The Kharyaga oil field is located beyond the polar circle in northeastern Europe, and since 1999, has needed first-class thermal insulation for its ESP-lifted wells to produce. In these Arctic conditions, the permafrost typically reaches thickness of up to 300 meters. And with the wax appearance temperature (WAT) or pour point as high as 50°C and 30°C for some geological objects, managing wells in order to minimize wax scraping operations is a real challenge. Especially during shut-in periods, as the produced fluids cool down the risk of wax totally plugging the tubing is significant.

To combat that risk, the production or injection annuli are systematically filled with gelled diesel. Permanent real-time temperature monitoring by fiber optic sensors has been deployed in the production annulus of six wells so far, to measure temperature distribution along the wellbore across the permafrost layer, down to the reservoir. And thermal modeling, using the Enthalpy Balance thermal model, shows a good match with the temperatures thus measured. It also confirms the fine thermal quality, as per expectations, of the gel deployed.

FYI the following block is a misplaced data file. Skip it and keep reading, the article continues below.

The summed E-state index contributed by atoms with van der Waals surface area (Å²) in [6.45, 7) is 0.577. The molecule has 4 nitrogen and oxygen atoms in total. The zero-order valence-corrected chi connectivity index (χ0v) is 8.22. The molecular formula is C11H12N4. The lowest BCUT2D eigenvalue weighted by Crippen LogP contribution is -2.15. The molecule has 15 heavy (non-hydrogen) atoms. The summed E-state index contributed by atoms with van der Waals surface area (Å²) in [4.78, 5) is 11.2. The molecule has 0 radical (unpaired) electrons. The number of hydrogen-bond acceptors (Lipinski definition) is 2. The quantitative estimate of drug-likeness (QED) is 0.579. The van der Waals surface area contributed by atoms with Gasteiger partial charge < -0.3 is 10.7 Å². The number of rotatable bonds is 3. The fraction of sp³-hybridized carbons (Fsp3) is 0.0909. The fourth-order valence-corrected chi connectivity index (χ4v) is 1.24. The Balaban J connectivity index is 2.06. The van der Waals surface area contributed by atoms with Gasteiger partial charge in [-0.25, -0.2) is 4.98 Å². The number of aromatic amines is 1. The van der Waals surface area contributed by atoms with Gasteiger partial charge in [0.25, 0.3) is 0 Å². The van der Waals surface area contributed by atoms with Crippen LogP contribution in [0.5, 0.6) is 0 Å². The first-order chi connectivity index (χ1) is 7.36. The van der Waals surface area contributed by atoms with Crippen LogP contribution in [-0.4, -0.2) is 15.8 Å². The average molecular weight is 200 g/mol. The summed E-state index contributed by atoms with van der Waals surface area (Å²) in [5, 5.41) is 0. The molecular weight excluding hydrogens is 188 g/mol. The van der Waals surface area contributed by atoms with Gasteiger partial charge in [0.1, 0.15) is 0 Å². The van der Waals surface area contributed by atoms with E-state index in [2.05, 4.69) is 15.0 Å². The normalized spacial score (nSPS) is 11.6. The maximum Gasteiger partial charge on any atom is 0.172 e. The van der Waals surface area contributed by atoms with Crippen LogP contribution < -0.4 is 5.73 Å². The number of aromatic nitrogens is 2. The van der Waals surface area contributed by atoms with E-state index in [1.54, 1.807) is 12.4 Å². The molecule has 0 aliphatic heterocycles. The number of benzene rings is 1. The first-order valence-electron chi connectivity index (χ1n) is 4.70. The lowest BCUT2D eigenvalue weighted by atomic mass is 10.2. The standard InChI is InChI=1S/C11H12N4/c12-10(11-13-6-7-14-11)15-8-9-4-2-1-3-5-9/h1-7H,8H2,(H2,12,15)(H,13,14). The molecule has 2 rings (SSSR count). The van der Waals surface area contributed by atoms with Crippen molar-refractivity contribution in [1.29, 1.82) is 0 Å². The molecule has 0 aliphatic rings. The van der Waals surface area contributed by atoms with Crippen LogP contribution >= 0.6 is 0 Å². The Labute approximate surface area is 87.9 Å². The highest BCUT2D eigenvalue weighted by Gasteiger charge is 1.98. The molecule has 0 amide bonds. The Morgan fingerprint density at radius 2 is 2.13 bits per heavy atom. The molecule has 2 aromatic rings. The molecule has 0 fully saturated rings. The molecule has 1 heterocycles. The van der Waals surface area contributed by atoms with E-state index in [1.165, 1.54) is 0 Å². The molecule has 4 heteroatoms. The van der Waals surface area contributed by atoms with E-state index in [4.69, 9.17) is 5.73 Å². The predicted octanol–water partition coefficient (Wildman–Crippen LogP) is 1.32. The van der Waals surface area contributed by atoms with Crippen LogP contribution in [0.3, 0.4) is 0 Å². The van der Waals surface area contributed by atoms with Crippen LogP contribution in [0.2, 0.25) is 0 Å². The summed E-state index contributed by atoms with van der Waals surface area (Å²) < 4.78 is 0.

For the purposes of further development of the Kharyaga field, which includes wells with liquid expected rates less than 1,000 bpd, well modeling flags up the necessity for additional thermal insulation. Using 3½" instead of 4½" tubing is a first solution: trials on two wells have shown a gain of up to 12°C. The benefit and design of field proven double-wall tubing was also assessed for the many additional development producers planned. One set of vacuum-insulated tubing (double-wall tubing with vacuum inside) is already on the spot ready for a field trial on a future work-over in the Kharyaga environment.

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